7.6. Influence of refrigerator on engine performance
Fig. 8. Influence of refrigerator on engine power output. Fig. 9. Influence of refrigerator on specific fuel consumption
Fig. 8 shows that, with the refrigerator installed in the exhaust system the engine produced 20% more power in comparison to the original configuration, corresponding to 2.2 kW at 25% throttle opening. On the other hand, the specific fuel consumption, that is, the fuel mass flow rate per unit power produced, was reduced for all valve openings, reaching up to 15% reduction at 25% valve opening (Fig. 9). These results show that the pressure drop introduced in the exhaust system by the presence of the refrigeration system is low, in comparison to the other exhaust system components, which were removed. As the exhaust pressure was lower, the power required from the engine to expel the exhaust gas was reduced, thus increasing the available output power. As the fuel mass flow rate into the engine did not change substantially, the higher power output decreased the specific fuel consumption with the refrigerator installed.
7.7. Influence of refrigerator on carbon oxides emissions
Fig. 10. Influence of refrigerator on carbon dioxide emissions Fig. 11. Influence of refrigerator on carbon monoxide emissions
Figs. 10 and 11 show that carbon dioxide emissions increased and carbon monoxide emissions decreased in the presence of the refrigerator for all engine operating conditions tested, except by 25% valve opening, for which the trends were the opposite. For 50%, 75% and wide-open throttle the mass fuel consumption was slightly lower in the presence of the refrigerator, being the reason for the reduction of CO emissions. For 25% valve opening a higher fuel mass flow rate was recorded when the refrigerator was installed, being the reason for the increase of CO emissions at this condition. Fuel mass flow rate can be obtained through multiplying the engine output power (Fig. 8) by the specific fuel consumption (Fig. 9).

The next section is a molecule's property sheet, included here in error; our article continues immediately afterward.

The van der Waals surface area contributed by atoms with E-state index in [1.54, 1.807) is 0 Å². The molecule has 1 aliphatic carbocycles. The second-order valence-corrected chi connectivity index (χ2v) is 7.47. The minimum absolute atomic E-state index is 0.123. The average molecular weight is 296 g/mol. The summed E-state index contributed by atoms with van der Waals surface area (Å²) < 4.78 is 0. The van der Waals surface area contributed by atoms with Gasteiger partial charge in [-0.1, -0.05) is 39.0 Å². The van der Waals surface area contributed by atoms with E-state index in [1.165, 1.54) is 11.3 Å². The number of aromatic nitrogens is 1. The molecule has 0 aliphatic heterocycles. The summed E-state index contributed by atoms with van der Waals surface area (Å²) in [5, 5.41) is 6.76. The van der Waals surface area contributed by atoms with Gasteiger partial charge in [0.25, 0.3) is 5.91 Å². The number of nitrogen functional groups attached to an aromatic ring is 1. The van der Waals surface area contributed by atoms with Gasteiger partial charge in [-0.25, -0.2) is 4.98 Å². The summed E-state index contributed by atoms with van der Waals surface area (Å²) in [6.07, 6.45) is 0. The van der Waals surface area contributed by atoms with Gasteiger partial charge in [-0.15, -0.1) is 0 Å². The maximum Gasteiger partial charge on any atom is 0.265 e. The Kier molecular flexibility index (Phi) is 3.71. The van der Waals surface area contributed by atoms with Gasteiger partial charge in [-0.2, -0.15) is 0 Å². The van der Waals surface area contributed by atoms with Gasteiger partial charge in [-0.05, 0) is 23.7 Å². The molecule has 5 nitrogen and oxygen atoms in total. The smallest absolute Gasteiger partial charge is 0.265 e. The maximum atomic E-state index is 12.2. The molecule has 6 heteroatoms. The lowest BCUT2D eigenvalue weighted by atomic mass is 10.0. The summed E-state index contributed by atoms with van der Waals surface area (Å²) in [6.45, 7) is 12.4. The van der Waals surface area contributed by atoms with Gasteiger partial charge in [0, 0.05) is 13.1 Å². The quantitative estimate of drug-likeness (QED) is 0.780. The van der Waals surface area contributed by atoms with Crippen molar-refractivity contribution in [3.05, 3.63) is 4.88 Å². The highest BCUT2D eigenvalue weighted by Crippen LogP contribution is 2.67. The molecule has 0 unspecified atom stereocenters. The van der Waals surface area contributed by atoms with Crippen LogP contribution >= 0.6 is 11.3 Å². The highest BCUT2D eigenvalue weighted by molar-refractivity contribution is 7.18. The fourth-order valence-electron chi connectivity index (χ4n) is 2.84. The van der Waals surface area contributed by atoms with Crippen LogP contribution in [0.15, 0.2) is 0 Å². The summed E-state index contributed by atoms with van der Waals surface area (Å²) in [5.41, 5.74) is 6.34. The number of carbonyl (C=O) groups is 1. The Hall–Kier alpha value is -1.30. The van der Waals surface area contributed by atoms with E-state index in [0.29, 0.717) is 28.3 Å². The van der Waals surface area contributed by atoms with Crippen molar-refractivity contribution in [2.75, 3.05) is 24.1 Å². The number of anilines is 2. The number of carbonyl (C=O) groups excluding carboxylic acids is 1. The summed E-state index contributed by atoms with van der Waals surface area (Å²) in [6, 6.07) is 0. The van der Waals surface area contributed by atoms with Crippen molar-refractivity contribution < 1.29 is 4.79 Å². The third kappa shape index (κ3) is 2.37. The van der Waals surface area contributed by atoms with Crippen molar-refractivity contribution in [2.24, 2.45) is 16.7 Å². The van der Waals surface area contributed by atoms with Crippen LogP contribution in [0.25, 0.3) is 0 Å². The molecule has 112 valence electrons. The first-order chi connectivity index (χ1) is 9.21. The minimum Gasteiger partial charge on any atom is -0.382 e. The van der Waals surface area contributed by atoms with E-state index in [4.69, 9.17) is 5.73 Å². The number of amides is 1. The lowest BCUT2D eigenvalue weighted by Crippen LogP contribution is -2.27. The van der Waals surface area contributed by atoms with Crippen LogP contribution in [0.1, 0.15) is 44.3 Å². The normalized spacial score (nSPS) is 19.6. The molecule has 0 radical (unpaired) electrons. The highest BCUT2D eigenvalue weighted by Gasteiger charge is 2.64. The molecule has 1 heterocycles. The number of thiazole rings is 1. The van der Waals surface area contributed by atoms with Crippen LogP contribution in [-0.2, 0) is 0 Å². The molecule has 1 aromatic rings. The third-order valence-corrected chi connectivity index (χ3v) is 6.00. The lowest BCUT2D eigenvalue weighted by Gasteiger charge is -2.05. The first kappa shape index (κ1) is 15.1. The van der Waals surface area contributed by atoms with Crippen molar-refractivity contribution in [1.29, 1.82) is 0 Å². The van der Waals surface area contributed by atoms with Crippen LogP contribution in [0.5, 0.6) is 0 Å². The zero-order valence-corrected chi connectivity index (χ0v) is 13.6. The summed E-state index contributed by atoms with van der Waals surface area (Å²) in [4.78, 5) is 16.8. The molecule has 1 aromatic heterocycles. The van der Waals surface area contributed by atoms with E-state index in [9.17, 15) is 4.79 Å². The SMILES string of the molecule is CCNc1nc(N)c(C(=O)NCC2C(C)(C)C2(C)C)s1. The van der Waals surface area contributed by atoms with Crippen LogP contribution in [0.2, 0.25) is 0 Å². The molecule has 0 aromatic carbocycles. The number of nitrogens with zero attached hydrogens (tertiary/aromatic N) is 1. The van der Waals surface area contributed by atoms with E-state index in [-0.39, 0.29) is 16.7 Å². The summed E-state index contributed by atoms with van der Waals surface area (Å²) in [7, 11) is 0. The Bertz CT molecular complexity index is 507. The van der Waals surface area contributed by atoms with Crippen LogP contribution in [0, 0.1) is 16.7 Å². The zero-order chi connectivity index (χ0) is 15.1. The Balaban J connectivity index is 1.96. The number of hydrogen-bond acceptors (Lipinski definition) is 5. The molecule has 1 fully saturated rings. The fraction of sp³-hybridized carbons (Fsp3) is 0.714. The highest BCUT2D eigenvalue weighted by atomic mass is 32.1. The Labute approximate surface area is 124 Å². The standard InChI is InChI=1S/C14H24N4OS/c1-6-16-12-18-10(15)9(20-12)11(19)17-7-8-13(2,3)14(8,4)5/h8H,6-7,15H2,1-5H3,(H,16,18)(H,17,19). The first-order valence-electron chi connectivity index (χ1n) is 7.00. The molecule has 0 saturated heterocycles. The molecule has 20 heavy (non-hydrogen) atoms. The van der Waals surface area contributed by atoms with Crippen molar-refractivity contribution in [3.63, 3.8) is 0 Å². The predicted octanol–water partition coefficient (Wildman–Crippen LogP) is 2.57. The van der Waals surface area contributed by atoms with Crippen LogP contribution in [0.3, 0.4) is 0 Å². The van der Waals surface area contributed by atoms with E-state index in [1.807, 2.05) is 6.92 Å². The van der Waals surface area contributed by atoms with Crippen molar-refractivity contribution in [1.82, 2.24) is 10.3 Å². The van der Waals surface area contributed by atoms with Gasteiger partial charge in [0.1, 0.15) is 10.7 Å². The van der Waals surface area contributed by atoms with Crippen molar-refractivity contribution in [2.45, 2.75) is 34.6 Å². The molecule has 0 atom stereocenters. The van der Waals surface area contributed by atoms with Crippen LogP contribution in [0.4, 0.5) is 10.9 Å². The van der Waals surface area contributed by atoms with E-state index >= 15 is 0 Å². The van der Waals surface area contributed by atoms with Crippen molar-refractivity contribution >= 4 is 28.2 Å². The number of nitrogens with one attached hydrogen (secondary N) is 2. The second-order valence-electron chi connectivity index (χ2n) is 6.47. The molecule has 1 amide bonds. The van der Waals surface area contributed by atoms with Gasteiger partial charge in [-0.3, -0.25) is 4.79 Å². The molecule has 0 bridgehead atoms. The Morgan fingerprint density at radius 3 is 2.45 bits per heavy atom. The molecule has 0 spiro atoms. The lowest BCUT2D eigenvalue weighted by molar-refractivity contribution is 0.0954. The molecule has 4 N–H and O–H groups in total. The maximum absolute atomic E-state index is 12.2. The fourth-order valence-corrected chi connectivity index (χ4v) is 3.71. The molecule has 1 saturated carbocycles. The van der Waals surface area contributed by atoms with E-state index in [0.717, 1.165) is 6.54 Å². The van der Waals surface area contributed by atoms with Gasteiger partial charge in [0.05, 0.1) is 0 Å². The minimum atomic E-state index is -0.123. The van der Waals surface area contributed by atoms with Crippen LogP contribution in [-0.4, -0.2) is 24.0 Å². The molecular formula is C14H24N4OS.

7.8. Influence of refrigerator on hydrocarbon emissions
Fig. 12. Influence of refrigerator on hydrocarbon emissions.
Exhaust hydrocarbon emissions were consistently higher when the refrigerator was installed in the engine exhaust for all tested conditions (Fig. 12). This is a consequence of lower pressure attained in the engine combustion chamber during the exhaust process, as the exhaust system pressure was lower. The lower exhaust pressure increased the unburned fuel mass flow rate out of the combustion chamber crevices and from the cylinder lubricating oil film into the burned gas, thus increasing unburned hydrocarbon formation.
• The engine exhaust gas was confirmed as a potential power source for absorption refrigeration systems.
• The domestic absorption refrigerator tested showed low coefficient of performance and did not provide the cooling capacity needed for automotive application. However, a dedicated absorption refrigeration system may be able to take advantage of the exhaust gas power availability and provide the cooling capacity required for automotive air conditioning.
• Introduction of the absorption refrigeration system in the engine exhaust system did not cause significant pressure drop in the exhaust flow, as the engine output power was increased and specific fuel consumption was decreased with removal of other exhaust system components.
• Overall, carbon monoxide emission was decreased when the absorption refrigerator was installed in the exhaust gas, while hydrocarbon emissions showed an increase. Changes in exhaust components concentration were a consequence of the major modifications in the exhaust system.